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Impact of plasma treatment of PMMA-based CAD/CAM blanks on surface properties as well as on adhesion to self-adhesive resin composite cements


Liebermann, Anja; Keul, Christine; Bähr, Nora; Edelhoff, Daniel; Eichberger, Marlis; Roos, Malgorzata; Stawarczyk, Bogna (2013). Impact of plasma treatment of PMMA-based CAD/CAM blanks on surface properties as well as on adhesion to self-adhesive resin composite cements. Dental Materials, 29(9):935-944.

Abstract

OBJECTIVES: To test surface energy, roughness and tensile bond strength (TBS) to self-adhesive resin composite cements without/with plasma treatment combined with different conditioning methods of PMMA-based CAD/CAM blocks.
METHODS: PMMA specimens (10mm×10mm×2mm) were fabricated (N=260), polished and air-abraded (50μm Al2O3, 5s, 0.05MPa). Twenty specimens were selected for surface energy and roughness measurements (without/with plasma n=10 per group). The remaining specimens (n=240) were used for TBS testing without/with plasma treatment and following conditioning methods (n=20 per test group): (i) without conditioning, (ii) Visio.link, (iii) VP connect and luted with Clearfil SA Cement and RelyX Unicem Automix. Specimens were aged (24h 37°C water+5000 thermal cycles, 5°C/55°C), TBS was measured and failure types were assessed. Data were analyzed using descriptive statistics, Mann-Whitney-U and Kruskal-Wallis-H tests, unpaired t-test, Chi(2) and the Spearman correlation test.
RESULTS: Plasma treatment of PMMA increased the surface energy significantly (p<0.001) but had no impact on the surface roughness (p=0.718). Groups without plasma treatment showed higher TBS than plasma treated groups (p<0.001 to p=0.011), except PMMA conditioned with VP connect and luted using RelyX Unicem Automix (p=0.03). Clearfil SA Cement showed higher TBS compared to RelyX Unicem Automix, except for groups conditioned with Visio.link. Both resin composite cements showed the highest TBS for groups conditioned with Visio.link. Also, among Clearfil SA Cement, conditioning with VP connect showed comparable TBS to Visio.link.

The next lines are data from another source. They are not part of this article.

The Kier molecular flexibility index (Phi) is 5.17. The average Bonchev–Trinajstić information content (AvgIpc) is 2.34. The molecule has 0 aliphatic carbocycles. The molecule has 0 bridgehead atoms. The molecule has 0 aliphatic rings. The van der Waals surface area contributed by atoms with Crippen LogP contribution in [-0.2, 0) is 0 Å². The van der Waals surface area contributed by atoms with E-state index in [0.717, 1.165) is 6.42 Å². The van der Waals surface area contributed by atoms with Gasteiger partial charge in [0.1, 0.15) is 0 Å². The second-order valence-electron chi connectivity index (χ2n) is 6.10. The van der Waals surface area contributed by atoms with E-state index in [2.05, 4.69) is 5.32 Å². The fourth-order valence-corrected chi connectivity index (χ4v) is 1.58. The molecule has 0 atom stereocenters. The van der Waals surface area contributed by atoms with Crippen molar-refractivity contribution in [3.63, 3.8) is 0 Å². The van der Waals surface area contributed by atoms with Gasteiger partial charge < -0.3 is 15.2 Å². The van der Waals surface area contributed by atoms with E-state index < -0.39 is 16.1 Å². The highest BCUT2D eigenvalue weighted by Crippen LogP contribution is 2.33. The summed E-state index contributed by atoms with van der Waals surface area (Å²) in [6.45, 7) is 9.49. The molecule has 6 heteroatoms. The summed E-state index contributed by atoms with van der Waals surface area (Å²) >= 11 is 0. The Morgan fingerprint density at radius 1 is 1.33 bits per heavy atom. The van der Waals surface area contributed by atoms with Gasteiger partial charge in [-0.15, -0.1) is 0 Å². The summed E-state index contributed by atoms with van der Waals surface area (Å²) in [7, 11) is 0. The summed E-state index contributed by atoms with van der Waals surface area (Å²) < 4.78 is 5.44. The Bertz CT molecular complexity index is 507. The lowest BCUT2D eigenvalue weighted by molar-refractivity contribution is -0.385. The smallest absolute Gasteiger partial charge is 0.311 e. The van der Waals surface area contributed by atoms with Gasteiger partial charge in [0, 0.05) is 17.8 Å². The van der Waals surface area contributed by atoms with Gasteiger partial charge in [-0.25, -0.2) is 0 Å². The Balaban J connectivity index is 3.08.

SIGNIFICANCE: Plasma treatment of PMMA did not increase the adhesion to self-adhesive resin composite cements.

OBJECTIVES: To test surface energy, roughness and tensile bond strength (TBS) to self-adhesive resin composite cements without/with plasma treatment combined with different conditioning methods of PMMA-based CAD/CAM blocks.
METHODS: PMMA specimens (10mm×10mm×2mm) were fabricated (N=260), polished and air-abraded (50μm Al2O3, 5s, 0.05MPa). Twenty specimens were selected for surface energy and roughness measurements (without/with plasma n=10 per group). The remaining specimens (n=240) were used for TBS testing without/with plasma treatment and following conditioning methods (n=20 per test group): (i) without conditioning, (ii) Visio.link, (iii) VP connect and luted with Clearfil SA Cement and RelyX Unicem Automix. Specimens were aged (24h 37°C water+5000 thermal cycles, 5°C/55°C), TBS was measured and failure types were assessed. Data were analyzed using descriptive statistics, Mann-Whitney-U and Kruskal-Wallis-H tests, unpaired t-test, Chi(2) and the Spearman correlation test.
RESULTS: Plasma treatment of PMMA increased the surface energy significantly (p<0.001) but had no impact on the surface roughness (p=0.718). Groups without plasma treatment showed higher TBS than plasma treated groups (p<0.001 to p=0.011), except PMMA conditioned with VP connect and luted using RelyX Unicem Automix (p=0.03). Clearfil SA Cement showed higher TBS compared to RelyX Unicem Automix, except for groups conditioned with Visio.link. Both resin composite cements showed the highest TBS for groups conditioned with Visio.link. Also, among Clearfil SA Cement, conditioning with VP connect showed comparable TBS to Visio.link.
SIGNIFICANCE: Plasma treatment of PMMA did not increase the adhesion to self-adhesive resin composite cements.

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Additional indexing

Item Type:Journal Article, refereed, original work
Communities & Collections:04 Faculty of Medicine > Epidemiology, Biostatistics and Prevention Institute (EBPI)
Dewey Decimal Classification:610 Medicine & health
Language:English
Date:2013
Deposited On:20 Jan 2014 10:48
Last Modified:05 Apr 2016 17:23
Publisher:Elsevier
ISSN:0109-5641
Publisher DOI:https://doi.org/10.1016/j.dental.2013.06.004
PubMed ID:23880323
Permanent URL: https://doi.org/10.5167/uzh-88326

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